There’s a special place in my heart for the rare harem show that isn’t the old To Love Ru style of harem nor the modern light novel, main gets all the girls with no effort harem.  And it so happens Date A Live is one of those harems.  I do not expect this to be on most people’s list especially since the genre’s main appeal leaves out quite a large portion of the anime fandom, but I love it and you’re looking at my list so deal with it.  Date A Live is genius in that all of it’s fanservice is a natural extension of story not a forced panty shot or accidental groping.  The whole point of the show is that our boy Shido has to woo the various Spirits so he can then seal their powers because if he doesn’t they will be targeted by a special branch of the military.  Let’s back up for a second.  In Date A Live there are Spirits, always girls, and wherever they come from when they come to and from Earth they cause what are called spacequakes, which function like balls of anti-matter that annihilate whatever they touch.  Their existence is not public knowledge and because of the spacequakes a specialized military unit is tasked with hunting down any Spirits that appear.  Spirits meanwhile have strong magical powers and are all but impossible to put down or even capture by conventional means.  Shido with his power to seal Spirit powers by kissing Spirits offers up a unique solution and the secret organization led by his adoptive sister wants to make use of him.  Because of this Date A Live has a lot more emphasis on romance and working through emotional and trust issues than it does with traditional misunderstandings and accidental pervert scenes or OP dudes winning girls over by being strong and usually nice.  Not to say that there isn’t the occasional swimsuit episode or ecchi scene but those are much rare than in most harems.  I prefer this approach and the Spirits look phenomenal both as humans and in their Regalia.  Best of all even after 3 seasons the story is nowhere near finished as malevolent human forces and certain untamed Spirits have added new dimensions to the story.  For all my dudes out there, if you wanted a harem show with something to get invested in besides anime tiddies this show is for you.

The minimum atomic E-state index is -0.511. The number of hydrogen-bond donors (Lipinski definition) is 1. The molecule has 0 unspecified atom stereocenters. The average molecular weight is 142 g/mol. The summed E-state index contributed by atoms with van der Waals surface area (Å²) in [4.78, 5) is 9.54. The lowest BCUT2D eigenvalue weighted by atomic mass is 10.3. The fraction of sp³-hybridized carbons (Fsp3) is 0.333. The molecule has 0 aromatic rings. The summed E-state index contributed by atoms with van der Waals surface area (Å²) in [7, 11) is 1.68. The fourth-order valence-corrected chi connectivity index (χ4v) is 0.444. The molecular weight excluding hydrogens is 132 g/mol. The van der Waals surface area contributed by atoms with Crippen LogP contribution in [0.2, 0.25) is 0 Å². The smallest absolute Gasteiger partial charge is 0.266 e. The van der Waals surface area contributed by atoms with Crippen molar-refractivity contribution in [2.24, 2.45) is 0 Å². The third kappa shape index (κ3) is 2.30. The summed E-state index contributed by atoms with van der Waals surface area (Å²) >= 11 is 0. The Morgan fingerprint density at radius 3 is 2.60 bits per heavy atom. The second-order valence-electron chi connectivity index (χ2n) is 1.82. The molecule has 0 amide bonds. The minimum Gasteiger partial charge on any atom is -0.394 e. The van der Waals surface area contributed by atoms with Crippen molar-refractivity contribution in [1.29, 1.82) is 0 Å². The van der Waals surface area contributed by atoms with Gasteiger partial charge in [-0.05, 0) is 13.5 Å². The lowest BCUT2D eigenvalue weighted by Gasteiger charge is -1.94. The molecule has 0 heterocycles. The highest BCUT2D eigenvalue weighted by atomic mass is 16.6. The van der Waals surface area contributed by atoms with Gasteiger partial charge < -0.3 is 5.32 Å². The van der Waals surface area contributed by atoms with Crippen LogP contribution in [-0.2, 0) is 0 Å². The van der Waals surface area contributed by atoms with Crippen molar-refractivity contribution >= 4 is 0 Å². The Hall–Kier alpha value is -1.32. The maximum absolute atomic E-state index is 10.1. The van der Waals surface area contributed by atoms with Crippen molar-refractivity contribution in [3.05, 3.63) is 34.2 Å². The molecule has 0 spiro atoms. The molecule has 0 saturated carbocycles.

9 – Dororo

dororo 00